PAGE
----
Psychosocial predictors of running adherence and maintenance among participants of Dutch running clinics


  • K. Verkooijen
  • R. Maddison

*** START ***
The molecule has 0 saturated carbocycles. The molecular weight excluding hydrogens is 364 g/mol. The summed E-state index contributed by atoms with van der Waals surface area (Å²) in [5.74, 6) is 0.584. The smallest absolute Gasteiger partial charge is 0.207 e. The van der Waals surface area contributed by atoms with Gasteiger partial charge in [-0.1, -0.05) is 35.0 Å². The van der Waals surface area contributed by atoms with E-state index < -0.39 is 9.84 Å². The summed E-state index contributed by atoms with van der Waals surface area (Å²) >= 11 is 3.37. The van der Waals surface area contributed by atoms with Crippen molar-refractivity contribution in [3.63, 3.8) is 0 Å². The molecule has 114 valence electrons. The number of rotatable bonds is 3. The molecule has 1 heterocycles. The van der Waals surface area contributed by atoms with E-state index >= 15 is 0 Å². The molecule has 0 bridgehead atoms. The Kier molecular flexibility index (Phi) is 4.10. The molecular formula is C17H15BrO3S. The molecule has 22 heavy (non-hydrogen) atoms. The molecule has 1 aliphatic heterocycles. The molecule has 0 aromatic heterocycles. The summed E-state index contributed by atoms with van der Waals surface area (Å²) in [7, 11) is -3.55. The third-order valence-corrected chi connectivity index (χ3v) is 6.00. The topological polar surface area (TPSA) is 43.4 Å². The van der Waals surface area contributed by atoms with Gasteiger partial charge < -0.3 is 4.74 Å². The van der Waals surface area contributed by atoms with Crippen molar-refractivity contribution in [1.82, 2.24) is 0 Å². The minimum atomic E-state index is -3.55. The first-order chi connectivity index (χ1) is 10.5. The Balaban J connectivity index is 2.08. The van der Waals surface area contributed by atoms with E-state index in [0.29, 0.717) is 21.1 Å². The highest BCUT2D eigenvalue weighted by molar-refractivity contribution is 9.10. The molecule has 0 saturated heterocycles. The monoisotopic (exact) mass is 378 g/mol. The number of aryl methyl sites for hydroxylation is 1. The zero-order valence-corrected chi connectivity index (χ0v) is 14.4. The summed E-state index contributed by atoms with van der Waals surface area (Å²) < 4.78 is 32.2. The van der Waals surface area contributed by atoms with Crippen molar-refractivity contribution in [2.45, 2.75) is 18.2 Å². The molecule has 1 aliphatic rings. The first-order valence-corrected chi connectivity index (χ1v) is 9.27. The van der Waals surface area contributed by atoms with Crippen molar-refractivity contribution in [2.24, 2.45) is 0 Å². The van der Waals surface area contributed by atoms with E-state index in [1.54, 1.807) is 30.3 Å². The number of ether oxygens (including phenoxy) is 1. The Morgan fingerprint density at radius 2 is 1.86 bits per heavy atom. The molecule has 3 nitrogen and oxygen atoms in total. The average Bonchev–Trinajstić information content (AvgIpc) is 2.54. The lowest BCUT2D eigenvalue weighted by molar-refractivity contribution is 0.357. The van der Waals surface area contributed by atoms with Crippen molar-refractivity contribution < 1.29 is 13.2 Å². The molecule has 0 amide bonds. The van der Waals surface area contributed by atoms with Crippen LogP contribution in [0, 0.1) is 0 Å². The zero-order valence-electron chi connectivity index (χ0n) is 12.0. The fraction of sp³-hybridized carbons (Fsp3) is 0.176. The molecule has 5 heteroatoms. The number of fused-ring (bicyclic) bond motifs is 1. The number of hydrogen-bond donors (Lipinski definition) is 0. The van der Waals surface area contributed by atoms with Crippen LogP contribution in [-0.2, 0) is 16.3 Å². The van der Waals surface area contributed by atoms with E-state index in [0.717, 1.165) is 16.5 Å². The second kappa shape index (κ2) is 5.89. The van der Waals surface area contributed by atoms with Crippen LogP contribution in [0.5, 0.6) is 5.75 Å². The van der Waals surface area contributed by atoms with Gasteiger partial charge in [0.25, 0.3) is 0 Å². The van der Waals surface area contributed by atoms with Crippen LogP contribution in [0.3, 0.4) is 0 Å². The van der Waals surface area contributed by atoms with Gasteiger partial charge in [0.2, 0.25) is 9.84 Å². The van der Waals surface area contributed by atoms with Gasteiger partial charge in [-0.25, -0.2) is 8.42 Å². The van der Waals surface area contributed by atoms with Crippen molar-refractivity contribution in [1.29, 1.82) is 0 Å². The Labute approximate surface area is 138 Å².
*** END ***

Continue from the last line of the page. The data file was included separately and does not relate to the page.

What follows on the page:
Background: Recreational running has become increasingly popular in the Netherlands. To accommodate this trend, various organisations offer 6-weeks running clinics to help engage inexperienced runners. Little is known about how many clinic participants maintain running during and after the clinic, and what (if any) psychosocial factors predict this behaviour. Methods: Self-report data were collected among running clinic participants at three points in time: at the start of the clinic (T1: n=140, 22.5% male, age range: 16-65), after six weeks (T2: n=94), and after three months (T3: n=74). Psychosocial predictors were assessed including intention, self-efficacy, affect, past behaviour, self-identity, motives, goal setting, and basic psychological needs satisfaction. Linear and logistic regression analysis was used to identify significant predictors of running adherence and short-term maintenance. Findings: 61% of the respondents were still running three months after the start of the clinic, although this might be an overestimation due to selective drop-out. Affect appeared to be the sole predictor of running adherence and maintenance. Running injuries were frequently reported as a reason for discontinuation. Discussion: Contrary to cross-sectional studies on the psychosocial correlates of exercise behaviour, this longitudinal study shows that few of the studied psychosocial variables predict running adherence and short-term maintenance. Yet, positive affect (i.e., enjoyment while running) shows important. The results imply that running instructors may want to focus on positive affect and injury prevention, and not so much on motivational factors, to enhance running continuation.





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